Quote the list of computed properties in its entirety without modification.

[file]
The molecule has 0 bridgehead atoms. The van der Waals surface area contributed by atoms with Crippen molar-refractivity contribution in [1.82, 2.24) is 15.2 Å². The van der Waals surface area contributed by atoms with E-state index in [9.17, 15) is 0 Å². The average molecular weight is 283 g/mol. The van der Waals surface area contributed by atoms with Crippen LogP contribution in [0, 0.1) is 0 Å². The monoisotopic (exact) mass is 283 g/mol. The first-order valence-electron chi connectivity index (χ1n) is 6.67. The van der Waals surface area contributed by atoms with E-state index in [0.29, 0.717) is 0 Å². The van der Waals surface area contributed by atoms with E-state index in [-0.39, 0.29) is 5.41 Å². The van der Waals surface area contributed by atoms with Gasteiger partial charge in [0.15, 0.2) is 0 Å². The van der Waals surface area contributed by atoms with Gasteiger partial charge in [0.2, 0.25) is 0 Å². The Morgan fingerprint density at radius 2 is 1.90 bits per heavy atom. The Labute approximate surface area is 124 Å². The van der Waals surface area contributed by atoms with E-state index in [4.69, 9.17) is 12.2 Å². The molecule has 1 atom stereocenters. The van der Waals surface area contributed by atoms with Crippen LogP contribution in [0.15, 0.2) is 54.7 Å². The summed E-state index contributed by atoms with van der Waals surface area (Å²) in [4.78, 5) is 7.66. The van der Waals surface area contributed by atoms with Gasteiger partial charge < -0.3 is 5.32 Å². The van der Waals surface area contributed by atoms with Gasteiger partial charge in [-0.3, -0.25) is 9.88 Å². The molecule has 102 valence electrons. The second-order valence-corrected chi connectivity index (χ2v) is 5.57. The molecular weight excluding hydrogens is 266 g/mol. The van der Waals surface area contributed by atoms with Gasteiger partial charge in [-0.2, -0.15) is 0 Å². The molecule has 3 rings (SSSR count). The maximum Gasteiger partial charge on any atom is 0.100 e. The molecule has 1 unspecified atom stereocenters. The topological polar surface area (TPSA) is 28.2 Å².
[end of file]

The molecule has 0 bridgehead atoms. The van der Waals surface area contributed by atoms with Crippen molar-refractivity contribution in [1.82, 2.24) is 15.2 Å². The van der Waals surface area contributed by atoms with E-state index in [9.17, 15) is 0 Å². The average molecular weight is 283 g/mol. The van der Waals surface area contributed by atoms with Crippen LogP contribution in [0, 0.1) is 0 Å². The monoisotopic (exact) mass is 283 g/mol. The first-order valence-electron chi connectivity index (χ1n) is 6.67. The van der Waals surface area contributed by atoms with E-state index in [0.29, 0.717) is 0 Å². The van der Waals surface area contributed by atoms with E-state index in [-0.39, 0.29) is 5.41 Å². The van der Waals surface area contributed by atoms with Gasteiger partial charge in [0.15, 0.2) is 0 Å². The van der Waals surface area contributed by atoms with Gasteiger partial charge in [0.2, 0.25) is 0 Å². The Morgan fingerprint density at radius 2 is 1.90 bits per heavy atom. The Labute approximate surface area is 124 Å². The van der Waals surface area contributed by atoms with E-state index in [4.69, 9.17) is 12.2 Å². The molecule has 1 atom stereocenters. The van der Waals surface area contributed by atoms with Crippen LogP contribution in [0.15, 0.2) is 54.7 Å². The summed E-state index contributed by atoms with van der Waals surface area (Å²) in [4.78, 5) is 7.66. The van der Waals surface area contributed by atoms with Gasteiger partial charge < -0.3 is 5.32 Å². The van der Waals surface area contributed by atoms with Gasteiger partial charge in [-0.3, -0.25) is 9.88 Å². The molecule has 102 valence electrons. The second-order valence-corrected chi connectivity index (χ2v) is 5.57. The molecular weight excluding hydrogens is 266 g/mol. The van der Waals surface area contributed by atoms with Gasteiger partial charge in [-0.2, -0.15) is 0 Å². The molecule has 3 rings (SSSR count). The maximum Gasteiger partial charge on any atom is 0.100 e. The molecule has 1 unspecified atom stereocenters. The topological polar surface area (TPSA) is 28.2 Å².